Concrete Driveway Installation

Residential concrete driveways are usually designed to be at least four inches thick, as thinner driveways are more apt to crack. They must also manage water properly: water should never puddle on the surface, nor should it run along the sides of the driveway, as this can erode the driveway’s base and result in damage to the entire structure.

The first step in replacing a concrete driveway is usually to break up and remove the old driveway. Then the contractor may put down additional gravel or fill to create a stronger base. Next, temporary forms are installed to hold the wet concrete. With the forms in place, the concrete is poured and smoothed, and contraction joints are made. The forms are removed once the concrete hardens.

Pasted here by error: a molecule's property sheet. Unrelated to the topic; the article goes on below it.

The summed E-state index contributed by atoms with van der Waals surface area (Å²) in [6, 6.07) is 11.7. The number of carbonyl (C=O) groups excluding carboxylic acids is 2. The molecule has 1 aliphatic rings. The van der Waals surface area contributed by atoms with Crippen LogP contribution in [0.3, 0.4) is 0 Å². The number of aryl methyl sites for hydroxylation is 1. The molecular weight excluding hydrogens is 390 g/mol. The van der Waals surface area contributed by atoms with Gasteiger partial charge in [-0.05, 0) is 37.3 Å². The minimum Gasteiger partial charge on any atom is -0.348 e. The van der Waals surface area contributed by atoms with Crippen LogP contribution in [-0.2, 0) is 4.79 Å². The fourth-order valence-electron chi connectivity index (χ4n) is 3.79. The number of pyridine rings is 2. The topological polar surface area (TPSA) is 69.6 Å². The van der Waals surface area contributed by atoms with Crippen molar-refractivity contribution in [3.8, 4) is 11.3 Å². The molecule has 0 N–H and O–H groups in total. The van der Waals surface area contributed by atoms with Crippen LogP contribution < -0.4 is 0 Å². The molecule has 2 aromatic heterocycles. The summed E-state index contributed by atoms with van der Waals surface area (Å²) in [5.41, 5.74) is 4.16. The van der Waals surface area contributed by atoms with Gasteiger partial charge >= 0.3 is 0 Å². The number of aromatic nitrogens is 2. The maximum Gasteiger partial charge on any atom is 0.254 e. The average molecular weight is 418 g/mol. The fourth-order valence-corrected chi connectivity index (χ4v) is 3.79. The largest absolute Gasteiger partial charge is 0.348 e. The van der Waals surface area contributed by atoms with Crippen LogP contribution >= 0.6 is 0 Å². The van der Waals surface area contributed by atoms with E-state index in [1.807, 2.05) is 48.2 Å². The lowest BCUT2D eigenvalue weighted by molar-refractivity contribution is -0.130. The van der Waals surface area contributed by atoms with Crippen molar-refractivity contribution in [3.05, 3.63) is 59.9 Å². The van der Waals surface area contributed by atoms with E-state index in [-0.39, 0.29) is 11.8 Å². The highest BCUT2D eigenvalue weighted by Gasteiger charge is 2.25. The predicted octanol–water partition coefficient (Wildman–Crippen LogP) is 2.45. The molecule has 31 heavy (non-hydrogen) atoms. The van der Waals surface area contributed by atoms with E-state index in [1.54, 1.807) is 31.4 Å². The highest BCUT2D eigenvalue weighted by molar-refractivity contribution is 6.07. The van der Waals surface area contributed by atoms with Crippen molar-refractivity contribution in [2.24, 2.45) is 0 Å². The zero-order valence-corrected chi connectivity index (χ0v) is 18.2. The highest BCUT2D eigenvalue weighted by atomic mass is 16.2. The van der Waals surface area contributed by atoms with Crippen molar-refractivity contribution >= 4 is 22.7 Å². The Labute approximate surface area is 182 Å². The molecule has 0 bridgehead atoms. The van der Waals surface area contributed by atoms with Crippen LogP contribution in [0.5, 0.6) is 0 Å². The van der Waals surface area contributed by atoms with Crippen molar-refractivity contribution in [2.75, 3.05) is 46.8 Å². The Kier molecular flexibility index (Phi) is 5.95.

The step of making contraction joints is key. As concrete sets, it has a tendency to shrink, which results in cracks. Contraction joints are shallow grooves made in a newly poured slab in order to serve as “controlled cracks,” allowing the concrete to contract while minimizing additional fissures in the surface.

Due to variability in materials, terrain, and weather conditions, even reputable companies cannot guarantee their concrete projects against superficial cracking that is simply aesthetic.

Though utilitarian, driveways are also prominent structures, so it may be worth it to enhance their look. Plain, gray concrete driveways can be beautified in a variety of ways, with options such as decorative concrete and concrete overlays.